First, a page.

Good is dead

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Irving John "Jack" Good, who died on April 5 at the age of 92, is best known to linguists as the author of a paper on mathematical ecology. The paper is I.J. Good, "The Population Frequencies of Species and the Estimation of Population Parameters", Biometrika 40(3-4) 237-264 (1953), and its abstract reads as follows:

A random sample is drawn from a population of animals of various species. (The theory may also be applied to studies of literary vocabulary, for example.) If a particular species is represented r times in the sample of size N, then r/N is not a good estimate of the population frequency, p, when r is small. Methods are given for estimating p, assuming virtually nothing about the underlying population. The estimates are expressed in terms of smoothed values of the numbers nr (r = 1, 2, 3, …), where nr is the number of distinct species that are each represented r times in the sample. (nr may be described as `the frequency of the frequency r'.) Turing is acknowledged for the most interesting formula in this part of the work. An estimate of the proportion of the population represented by the species occurring in the sample is an immediate corollary. Estimates are made of measures of heterogeneity of the population, including Yule's 'characteristic' and Shannon's 'entropy'. Methods are then discussed that do depend on assumptions about the underlying population. It is here that most work has been done by other writers. It is pointed out that a hypothesis can give a good fit to the numbers nr but can give quite the wrong value for Yule's characteristic. An example of this is Fisher's fit to some data of Williams's on Macrolepidoptera.

In 1953, it was not yet legal to reveal that the mathematics in question had really come out of the cryptological work at Bletchley Park during WW II, where Good had collaborated with Alan Turing on decoding German Enigma messages. The method described in Good's 1953 paper, which has come to be called "Good-Turing smoothing", was used in estimating the parameters of an n-gram model, which in turn could be used to assess the probability that a given letter sequence was really a fragment of German text.

My lecture notes on Good-Turing smoothing are here: "Statistical estimation for Large Numbers of Rare Events". Needless to say, this was by no means the only work Good ever did –  his "Shorter Publications List" runs to 61 pages — but it's the work that people like me know him best for.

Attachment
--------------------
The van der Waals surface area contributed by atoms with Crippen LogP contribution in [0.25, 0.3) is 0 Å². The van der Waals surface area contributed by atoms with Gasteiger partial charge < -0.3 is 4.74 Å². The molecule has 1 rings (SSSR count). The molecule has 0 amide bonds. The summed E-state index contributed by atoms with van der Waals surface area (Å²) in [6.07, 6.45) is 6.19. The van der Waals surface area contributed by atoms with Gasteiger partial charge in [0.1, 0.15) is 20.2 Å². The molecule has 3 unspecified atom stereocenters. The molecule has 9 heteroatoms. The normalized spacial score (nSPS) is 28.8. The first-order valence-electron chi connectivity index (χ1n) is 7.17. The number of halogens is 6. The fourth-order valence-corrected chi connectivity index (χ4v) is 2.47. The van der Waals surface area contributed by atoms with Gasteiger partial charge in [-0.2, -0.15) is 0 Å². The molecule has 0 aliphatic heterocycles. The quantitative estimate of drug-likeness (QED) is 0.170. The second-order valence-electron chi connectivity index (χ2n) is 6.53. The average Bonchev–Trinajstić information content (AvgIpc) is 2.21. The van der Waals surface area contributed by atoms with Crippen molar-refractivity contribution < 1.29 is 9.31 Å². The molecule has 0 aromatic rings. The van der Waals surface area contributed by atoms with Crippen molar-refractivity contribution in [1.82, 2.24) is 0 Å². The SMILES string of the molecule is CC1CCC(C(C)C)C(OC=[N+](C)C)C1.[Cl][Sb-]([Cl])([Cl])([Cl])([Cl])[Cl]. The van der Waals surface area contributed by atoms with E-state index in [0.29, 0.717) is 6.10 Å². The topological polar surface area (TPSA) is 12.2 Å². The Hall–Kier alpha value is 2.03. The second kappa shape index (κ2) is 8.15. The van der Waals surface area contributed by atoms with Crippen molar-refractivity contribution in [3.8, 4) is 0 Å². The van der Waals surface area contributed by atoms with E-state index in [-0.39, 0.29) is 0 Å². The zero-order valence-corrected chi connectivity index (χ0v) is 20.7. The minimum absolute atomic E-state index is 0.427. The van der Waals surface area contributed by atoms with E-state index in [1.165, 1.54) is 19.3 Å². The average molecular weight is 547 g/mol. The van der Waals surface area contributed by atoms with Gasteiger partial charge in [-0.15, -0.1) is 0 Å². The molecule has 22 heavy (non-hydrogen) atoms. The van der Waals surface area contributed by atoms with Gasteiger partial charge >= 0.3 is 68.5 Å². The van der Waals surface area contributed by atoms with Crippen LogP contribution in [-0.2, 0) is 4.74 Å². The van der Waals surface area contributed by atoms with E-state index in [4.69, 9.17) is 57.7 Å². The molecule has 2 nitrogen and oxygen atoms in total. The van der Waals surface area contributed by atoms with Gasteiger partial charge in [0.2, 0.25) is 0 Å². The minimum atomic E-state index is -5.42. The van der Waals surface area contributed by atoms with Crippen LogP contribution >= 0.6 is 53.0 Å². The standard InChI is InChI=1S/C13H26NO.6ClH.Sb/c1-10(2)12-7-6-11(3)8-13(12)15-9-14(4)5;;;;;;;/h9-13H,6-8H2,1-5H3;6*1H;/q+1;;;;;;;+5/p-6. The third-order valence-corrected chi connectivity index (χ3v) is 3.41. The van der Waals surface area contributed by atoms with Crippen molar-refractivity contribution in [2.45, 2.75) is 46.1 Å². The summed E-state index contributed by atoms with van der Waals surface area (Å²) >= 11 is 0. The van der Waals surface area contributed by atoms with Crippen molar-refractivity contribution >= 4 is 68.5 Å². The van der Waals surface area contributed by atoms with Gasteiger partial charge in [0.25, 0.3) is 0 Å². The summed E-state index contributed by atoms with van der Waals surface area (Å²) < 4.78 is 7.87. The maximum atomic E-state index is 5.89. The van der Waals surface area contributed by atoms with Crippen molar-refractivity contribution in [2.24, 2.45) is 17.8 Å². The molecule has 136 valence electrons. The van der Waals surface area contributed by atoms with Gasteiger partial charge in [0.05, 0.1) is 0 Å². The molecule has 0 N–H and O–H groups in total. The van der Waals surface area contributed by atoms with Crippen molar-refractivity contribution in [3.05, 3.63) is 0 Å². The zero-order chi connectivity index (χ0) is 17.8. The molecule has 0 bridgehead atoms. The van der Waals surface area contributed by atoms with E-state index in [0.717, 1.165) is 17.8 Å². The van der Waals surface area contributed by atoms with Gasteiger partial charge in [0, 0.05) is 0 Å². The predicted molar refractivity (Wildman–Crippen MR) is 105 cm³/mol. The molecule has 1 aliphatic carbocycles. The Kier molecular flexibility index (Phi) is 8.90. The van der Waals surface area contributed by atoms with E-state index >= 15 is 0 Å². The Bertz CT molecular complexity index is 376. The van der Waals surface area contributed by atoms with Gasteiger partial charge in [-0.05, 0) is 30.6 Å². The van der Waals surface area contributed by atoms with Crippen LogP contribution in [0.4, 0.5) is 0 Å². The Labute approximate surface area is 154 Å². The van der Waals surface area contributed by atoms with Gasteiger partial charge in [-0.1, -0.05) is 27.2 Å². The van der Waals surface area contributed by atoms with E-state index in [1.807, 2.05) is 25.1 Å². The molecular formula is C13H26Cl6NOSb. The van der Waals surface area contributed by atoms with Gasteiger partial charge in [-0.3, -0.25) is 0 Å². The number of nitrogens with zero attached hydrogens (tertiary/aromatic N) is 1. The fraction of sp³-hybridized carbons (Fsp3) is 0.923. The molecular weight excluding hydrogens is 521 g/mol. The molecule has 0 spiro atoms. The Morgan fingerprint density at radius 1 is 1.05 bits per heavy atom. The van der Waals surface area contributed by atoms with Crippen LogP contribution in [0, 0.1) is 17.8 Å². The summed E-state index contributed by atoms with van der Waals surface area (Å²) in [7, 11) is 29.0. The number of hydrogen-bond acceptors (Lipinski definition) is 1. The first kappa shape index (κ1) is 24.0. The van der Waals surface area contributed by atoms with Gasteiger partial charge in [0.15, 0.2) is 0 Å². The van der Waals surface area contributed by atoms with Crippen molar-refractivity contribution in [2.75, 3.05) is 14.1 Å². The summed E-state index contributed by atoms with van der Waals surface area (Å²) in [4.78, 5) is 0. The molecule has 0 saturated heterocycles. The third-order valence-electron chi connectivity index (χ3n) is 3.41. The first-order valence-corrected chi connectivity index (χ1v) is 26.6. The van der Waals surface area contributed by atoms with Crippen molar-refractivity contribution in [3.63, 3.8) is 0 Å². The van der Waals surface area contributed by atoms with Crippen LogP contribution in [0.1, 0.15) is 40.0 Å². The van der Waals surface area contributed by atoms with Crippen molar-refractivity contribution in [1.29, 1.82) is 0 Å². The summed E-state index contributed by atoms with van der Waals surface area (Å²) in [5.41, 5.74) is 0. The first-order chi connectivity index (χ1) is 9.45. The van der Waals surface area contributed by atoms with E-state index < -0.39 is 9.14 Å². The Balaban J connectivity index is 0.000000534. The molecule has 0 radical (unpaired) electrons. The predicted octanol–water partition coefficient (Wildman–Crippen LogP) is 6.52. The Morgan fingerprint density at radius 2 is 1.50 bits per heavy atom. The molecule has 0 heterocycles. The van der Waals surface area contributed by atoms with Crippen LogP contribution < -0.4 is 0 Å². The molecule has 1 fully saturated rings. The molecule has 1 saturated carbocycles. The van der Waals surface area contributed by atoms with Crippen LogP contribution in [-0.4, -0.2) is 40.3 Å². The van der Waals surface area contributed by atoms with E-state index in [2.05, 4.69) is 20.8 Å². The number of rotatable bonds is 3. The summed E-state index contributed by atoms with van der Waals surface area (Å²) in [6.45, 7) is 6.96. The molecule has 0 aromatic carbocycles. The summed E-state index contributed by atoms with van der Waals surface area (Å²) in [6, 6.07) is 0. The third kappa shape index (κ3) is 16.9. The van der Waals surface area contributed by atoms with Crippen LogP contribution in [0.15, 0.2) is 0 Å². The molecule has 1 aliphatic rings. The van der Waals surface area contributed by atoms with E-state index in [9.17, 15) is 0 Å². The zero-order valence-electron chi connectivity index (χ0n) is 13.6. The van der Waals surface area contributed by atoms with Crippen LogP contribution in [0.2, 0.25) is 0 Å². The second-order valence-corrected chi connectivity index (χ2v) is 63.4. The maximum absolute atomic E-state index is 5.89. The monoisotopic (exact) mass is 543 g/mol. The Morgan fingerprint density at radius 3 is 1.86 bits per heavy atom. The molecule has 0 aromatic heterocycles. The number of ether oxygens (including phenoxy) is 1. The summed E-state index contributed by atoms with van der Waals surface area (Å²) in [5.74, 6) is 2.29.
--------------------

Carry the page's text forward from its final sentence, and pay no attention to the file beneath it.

A memorial page at Virginia Tech, where he worked from 1967 to 1994, is here, and a news release is here: "Virginia Tech professor, WWII code-breaker Irving Good dies".

I can recommend "A conversation with I.J. Good" from Statistical Science, 11(1): 1-19, 1996. A couple of sample witticisms:

Some statistical work by Donald Michie and myself, and my insistence that what is not checked is wrong (Good's law), led to occasional success …

When discussing complex systems, like brains and other societies, it is easy to oversimplify: I call this Occam's lobotomy.

Some obituaries: "Professor Jack Good", The Telegraph, 4/10/2009; "Jack Good", "Professor Jack Good: mathematician and wartime codebreaker", The Times, 4/16/2009; The Guardian, 4/29/2009. The NYT, the Washington Post, and other major U.S. papers don't have anything yet. If this represents an editorial judgment, it's an unfortunate one; if it's due to ignorance, that's unfortunate as well.  I'll continue to hope for the most charitable interpretation, which is that they're as far behind in writing obituaries as I am in working through my to-blog list.

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8 Comments »

  1. Antony Eagle said,

    April 29, 2009 @ 1:47 pm

    I am ashamed to say I thought he must already have been dead. Good did a lot of work on the foundations of subjective probability, for which I suppose he is best known in philosophical circles, and his work was characterised by a wit unusual for the area. His 1983 collection of papers on the topic, Good Thinking (http://www.amazon.co.uk/Good-Thinking-Foundations-Probability-Applications/dp/0816611424), exhibits both his sense of humour and openness to lots of areas of inquiry. It contains his celebrated result that there are 46656 varieties of Bayesian, but it also contains much else of interest. In the index he quotes M.H. Newman to the effect that one reads an index to find out what a book is about. In that spirit, some index entries include: 'Clobbering of bad Bayesians', 'Doog, as Good's alter ego' (including the sub-entry on 'Doogianism, the elevenfold and twenty-seven-fold paths of'), 'Flying saucers, surreptitious', 'Horse, existence of, 167, 168; as kicker to death, 92', 'Homo sapiens, as not entirely irrational', 'Notations, good, as readable from left to right', 'Piglings, newly born, apparent beliefs of',' Science: as based on a swamp (like a baby)', and 'White shoe: qua herring, deep pink'. (This last refers to his well-known paper on Hempel's Raven's Paradox, 'The White Shoe qua herring is pink' (BJPS 1968, doi:10.1093/bjps/axm002).) They don't really make his like any more.